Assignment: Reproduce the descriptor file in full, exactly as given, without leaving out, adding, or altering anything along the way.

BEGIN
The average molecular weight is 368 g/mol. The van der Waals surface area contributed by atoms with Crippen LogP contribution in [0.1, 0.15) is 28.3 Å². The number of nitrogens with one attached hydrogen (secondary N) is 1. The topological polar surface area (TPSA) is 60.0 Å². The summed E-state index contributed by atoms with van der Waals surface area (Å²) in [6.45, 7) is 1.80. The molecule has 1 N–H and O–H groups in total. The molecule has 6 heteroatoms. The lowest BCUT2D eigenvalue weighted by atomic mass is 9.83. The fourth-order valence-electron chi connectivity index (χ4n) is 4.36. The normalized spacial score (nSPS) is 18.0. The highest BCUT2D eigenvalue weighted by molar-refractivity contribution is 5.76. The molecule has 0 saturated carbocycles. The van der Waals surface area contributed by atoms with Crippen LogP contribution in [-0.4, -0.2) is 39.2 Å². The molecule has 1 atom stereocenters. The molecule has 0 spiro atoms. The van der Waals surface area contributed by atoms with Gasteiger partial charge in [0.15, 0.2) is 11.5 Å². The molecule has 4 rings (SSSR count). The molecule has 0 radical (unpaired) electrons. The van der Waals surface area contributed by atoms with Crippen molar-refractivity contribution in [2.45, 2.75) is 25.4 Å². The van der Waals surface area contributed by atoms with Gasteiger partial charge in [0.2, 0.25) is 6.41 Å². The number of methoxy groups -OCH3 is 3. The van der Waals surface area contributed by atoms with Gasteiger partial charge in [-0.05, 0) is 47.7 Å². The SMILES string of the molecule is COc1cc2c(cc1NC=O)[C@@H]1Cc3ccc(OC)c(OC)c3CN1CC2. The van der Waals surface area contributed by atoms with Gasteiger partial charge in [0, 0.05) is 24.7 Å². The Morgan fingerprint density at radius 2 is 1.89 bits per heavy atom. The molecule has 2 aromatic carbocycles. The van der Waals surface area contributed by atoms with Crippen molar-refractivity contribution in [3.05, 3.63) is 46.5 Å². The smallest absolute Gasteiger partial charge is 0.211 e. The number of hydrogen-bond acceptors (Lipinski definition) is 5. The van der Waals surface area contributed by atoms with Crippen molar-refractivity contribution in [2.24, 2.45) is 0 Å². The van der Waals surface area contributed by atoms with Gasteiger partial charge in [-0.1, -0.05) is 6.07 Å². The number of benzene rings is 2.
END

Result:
The average molecular weight is 368 g/mol. The van der Waals surface area contributed by atoms with Crippen LogP contribution in [0.1, 0.15) is 28.3 Å². The number of nitrogens with one attached hydrogen (secondary N) is 1. The topological polar surface area (TPSA) is 60.0 Å². The summed E-state index contributed by atoms with van der Waals surface area (Å²) in [6.45, 7) is 1.80. The molecule has 1 N–H and O–H groups in total. The molecule has 6 heteroatoms. The lowest BCUT2D eigenvalue weighted by atomic mass is 9.83. The fourth-order valence-electron chi connectivity index (χ4n) is 4.36. The normalized spacial score (nSPS) is 18.0. The highest BCUT2D eigenvalue weighted by molar-refractivity contribution is 5.76. The molecule has 0 saturated carbocycles. The van der Waals surface area contributed by atoms with Crippen LogP contribution in [-0.4, -0.2) is 39.2 Å². The molecule has 1 atom stereocenters. The molecule has 0 spiro atoms. The van der Waals surface area contributed by atoms with Gasteiger partial charge in [0.15, 0.2) is 11.5 Å². The molecule has 4 rings (SSSR count). The molecule has 0 radical (unpaired) electrons. The van der Waals surface area contributed by atoms with Crippen molar-refractivity contribution in [2.45, 2.75) is 25.4 Å². The van der Waals surface area contributed by atoms with Gasteiger partial charge in [0.2, 0.25) is 6.41 Å². The number of methoxy groups -OCH3 is 3. The van der Waals surface area contributed by atoms with Gasteiger partial charge in [-0.05, 0) is 47.7 Å². The SMILES string of the molecule is COc1cc2c(cc1NC=O)[C@@H]1Cc3ccc(OC)c(OC)c3CN1CC2. The van der Waals surface area contributed by atoms with Gasteiger partial charge in [0, 0.05) is 24.7 Å². The Morgan fingerprint density at radius 2 is 1.89 bits per heavy atom. The molecule has 2 aromatic carbocycles. The van der Waals surface area contributed by atoms with Crippen molar-refractivity contribution in [3.05, 3.63) is 46.5 Å². The smallest absolute Gasteiger partial charge is 0.211 e. The number of hydrogen-bond acceptors (Lipinski definition) is 5. The van der Waals surface area contributed by atoms with Crippen molar-refractivity contribution in [2.24, 2.45) is 0 Å². The van der Waals surface area contributed by atoms with Gasteiger partial charge in [-0.1, -0.05) is 6.07 Å². The number of benzene rings is 2.